#231 – Common Mistakes that Cause Fire Sprinkler Failure, Part 1

People are the biggest threat to the effectiveness of fire sprinklers

Fire marshals’ and other fire protection inspectors’ “war stories” can be ironic—and frightening. Lawn and garden sprinklers mounted on the ceiling of a carport. Sprinkler pipes that collapsed because they were used to support cables and other items. Building staff shutting off activated sprinklers to avoid water damage—while the small fire they failed to notice spirals out of control. Burst pipes preventing sprinklers from working because the system wasn’t winterized properly.

Automatic fire sprinklers are a proven first line of defense when fires break out, controlling 96 percent of the blazes that trigger them. But the National Fire Protection Association (NFPA) reports that fire sprinklers fail or operate ineffectively 7 percent of the time—and more often than not, human error is to blame.

In this series, we shine a light on common mistakes that cause fire sprinkler failure, from simple-but-serious actions like shutting off the system to more complicated errors like installing systems that can’t control the intensity of fires generated by a property’s hazards.

In the market for fire protection? Feel free to browse our selection of fire sprinklers and accessories, including residential sprinkler heads, installation tools, shut-off tools that quickly stop triggered sprinkler heads, head guards that protect sprinklers from accidental damage or vandalism, and more.

Human error causes a whopping 93 percent of fire sprinkler failures

Before we dig in, let’s take a quick look at fire sprinkler system performance by the numbers. When installed properly, NFPA reports that fire sprinklers operate effectively in 92 percent of fires. When they fail, the chart below breaks down the biggest reasons why:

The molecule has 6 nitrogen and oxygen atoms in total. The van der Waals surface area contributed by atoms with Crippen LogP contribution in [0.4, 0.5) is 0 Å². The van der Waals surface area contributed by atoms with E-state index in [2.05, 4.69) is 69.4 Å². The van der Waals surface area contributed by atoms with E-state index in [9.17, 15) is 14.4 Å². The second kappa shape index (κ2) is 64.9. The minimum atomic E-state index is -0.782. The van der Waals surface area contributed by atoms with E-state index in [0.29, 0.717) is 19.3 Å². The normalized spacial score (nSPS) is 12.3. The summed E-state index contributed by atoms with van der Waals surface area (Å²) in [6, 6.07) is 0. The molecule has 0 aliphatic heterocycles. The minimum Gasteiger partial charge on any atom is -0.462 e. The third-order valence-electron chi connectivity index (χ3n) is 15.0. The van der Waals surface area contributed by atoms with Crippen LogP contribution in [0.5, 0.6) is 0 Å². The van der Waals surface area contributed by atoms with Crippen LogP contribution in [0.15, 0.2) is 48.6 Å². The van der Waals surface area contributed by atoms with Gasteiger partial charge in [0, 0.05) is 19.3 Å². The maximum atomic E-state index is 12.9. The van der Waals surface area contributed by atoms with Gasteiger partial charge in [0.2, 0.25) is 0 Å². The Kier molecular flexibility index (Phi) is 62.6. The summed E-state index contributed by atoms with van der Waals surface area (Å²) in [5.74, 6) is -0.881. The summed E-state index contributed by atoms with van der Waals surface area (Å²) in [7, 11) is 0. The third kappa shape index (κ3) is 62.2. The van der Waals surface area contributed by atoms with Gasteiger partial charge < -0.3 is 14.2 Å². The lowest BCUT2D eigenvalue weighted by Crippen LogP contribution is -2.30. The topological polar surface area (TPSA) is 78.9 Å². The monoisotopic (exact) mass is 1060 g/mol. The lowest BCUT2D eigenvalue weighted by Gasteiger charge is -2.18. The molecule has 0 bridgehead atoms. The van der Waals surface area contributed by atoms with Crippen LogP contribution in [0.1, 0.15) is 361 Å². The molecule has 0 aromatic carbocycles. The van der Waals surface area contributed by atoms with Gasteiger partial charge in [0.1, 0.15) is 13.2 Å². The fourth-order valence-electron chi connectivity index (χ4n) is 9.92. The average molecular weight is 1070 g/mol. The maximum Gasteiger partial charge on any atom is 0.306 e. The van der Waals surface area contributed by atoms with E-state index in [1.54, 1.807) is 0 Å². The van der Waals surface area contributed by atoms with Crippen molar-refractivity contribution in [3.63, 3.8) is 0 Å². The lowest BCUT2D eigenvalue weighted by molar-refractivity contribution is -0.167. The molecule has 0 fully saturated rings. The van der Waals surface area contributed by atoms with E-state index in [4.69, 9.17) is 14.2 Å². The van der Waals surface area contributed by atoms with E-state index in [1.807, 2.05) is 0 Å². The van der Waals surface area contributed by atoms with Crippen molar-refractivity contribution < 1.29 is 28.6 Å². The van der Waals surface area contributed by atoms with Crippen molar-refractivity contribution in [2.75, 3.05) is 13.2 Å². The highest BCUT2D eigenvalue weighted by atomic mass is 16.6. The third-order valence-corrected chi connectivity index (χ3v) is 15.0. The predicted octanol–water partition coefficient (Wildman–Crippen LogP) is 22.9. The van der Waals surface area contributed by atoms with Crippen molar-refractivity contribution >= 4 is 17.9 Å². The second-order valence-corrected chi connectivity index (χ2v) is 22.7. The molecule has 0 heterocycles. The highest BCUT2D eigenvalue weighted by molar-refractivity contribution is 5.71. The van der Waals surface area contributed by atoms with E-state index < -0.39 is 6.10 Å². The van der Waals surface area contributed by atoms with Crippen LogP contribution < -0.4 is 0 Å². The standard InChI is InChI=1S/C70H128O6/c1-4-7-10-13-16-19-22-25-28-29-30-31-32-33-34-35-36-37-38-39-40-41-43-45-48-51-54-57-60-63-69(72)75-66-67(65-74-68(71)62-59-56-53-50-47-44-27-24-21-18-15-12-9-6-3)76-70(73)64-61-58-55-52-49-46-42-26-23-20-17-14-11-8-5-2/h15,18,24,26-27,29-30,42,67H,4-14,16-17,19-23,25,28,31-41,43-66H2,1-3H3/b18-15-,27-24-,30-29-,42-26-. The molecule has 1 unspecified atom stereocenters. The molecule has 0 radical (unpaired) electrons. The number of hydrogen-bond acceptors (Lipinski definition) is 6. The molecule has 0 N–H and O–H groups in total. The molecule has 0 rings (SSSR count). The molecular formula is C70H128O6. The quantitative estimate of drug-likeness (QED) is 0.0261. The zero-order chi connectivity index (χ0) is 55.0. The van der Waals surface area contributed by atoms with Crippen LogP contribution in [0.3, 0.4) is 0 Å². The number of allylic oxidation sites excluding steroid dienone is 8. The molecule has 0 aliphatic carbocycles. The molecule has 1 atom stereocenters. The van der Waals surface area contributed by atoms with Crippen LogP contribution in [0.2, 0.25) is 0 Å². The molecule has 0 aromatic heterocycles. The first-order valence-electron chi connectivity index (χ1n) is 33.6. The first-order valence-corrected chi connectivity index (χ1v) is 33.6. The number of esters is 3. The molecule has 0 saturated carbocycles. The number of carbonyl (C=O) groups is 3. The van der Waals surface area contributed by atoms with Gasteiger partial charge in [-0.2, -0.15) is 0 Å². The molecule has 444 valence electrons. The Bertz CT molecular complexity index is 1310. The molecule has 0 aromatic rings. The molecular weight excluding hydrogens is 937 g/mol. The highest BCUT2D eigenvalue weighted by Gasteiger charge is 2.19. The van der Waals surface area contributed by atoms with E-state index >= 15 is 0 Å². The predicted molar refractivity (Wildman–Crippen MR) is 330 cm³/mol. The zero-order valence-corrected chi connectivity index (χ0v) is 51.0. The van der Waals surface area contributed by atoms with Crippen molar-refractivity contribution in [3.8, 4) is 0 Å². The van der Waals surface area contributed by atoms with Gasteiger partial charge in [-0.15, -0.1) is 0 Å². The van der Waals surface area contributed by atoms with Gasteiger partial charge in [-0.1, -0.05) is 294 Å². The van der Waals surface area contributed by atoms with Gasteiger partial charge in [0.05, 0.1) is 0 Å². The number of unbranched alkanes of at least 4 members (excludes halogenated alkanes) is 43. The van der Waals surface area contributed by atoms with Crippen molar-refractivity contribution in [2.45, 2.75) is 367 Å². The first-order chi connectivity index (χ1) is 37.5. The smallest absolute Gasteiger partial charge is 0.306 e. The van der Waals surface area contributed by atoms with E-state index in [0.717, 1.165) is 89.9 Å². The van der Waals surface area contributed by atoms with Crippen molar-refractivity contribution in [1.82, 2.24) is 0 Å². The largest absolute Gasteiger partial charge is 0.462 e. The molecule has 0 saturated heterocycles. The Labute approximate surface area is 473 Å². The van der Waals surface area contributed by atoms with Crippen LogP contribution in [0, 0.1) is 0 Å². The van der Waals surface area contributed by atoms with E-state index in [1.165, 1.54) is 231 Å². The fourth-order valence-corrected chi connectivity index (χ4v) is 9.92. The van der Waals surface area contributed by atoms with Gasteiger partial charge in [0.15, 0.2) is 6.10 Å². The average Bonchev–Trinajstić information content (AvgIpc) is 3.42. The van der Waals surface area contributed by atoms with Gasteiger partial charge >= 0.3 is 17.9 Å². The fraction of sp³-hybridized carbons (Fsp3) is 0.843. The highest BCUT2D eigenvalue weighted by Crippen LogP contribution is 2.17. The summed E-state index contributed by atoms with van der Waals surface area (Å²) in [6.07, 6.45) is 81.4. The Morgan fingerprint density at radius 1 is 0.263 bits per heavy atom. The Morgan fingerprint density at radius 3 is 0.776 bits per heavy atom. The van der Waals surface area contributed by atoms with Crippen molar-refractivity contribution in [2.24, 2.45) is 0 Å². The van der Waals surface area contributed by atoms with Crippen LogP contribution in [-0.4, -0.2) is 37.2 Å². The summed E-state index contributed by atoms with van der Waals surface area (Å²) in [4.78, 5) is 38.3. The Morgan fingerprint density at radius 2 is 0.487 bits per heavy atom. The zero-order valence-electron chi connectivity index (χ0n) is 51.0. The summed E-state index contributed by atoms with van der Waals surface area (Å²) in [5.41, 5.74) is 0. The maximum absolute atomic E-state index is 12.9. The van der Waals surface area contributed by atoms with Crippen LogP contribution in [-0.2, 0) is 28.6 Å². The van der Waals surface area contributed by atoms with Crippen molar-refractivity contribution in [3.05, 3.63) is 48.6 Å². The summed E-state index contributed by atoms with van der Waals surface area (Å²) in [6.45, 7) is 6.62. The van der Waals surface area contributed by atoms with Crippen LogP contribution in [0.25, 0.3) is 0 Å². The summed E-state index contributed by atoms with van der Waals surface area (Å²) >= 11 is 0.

Fire sprinkler failure pie chart
Source: NFPA

That means human error is responsible for a whopping 93 percent of fire sprinkler failures. Only 7 percent are caused by damage to system components. And even then, people still often play a factor, with damage occurring during shipping, installation, or accidental impacts in gymnasiums, warehouses, and other risky environments.

To learn how to safeguard sprinkler heads in impact-prone areas, check out our previous blog: “Heavy-Duty Fire Sprinkler Head Guards Protect Fire Sprinklers from Hard Hits.”

Robust requirements established by NFPA 13: Standard for the Installation of Sprinkler Systems and NFPA 25: Standard for the Inspection, Testing, and Maintenance of Water-Based Fire Protection Systems help avoid errors and ensure that fire sprinklers operate effectively when they’re needed most. But it’s human to make mistakes, and too often people aren’t aware of best practices for fire protection—or worse, flat-out ignore them.

Carelessness and oversights can lead to corrosion, obstructions, mechanical failures, and inadequate sprinkler coverage that leave people and property vulnerable. They can also spur code violations that impose hefty fines on property owners or complete building shutdowns.

Fixing mistakes can also be costly: repairing small leaks in sprinkler pipes costs an average of between $800 and $1,200, for instance, and replacing ruptured pipes averages between $6 and $8 per square foot. Clearly, it’s in a property owner’s or manager’s best interest to get things right the first time.

Here’s an extreme example of not doing this that involves sprinklers that aren’t connected to water pipes, screws and rocks lodged in system components, and sprinklers glued to the ceiling:

It doesn’t take mistakes as drastic as that alarmingly shoddy installation to prevent fire protection systems from doing their jobs. But the above video stands as a warning to property owners and facility managers to spot the kinds of errors that the fire marshal asserted could have led to “very dangerous” results.

Let’s examine some of the most common mistakes that can comprise sprinkler system performance:

Most fire sprinklers don’t work for the simplest reason: the system was shut off

Almost two-thirds of fire sprinkler failures—59 percent—happen because somebody simply turned the system off. Reasons vary: perhaps the building is vacant or under construction, or the system has been struggling with leaks or other emergency impairments and was shut down in preparation for a fix. Homeowners often shut off the water to their homes to avoid leaks while they’re on vacation and don’t necessarily consider that they’re also cutting the sprinkler system’s water supply.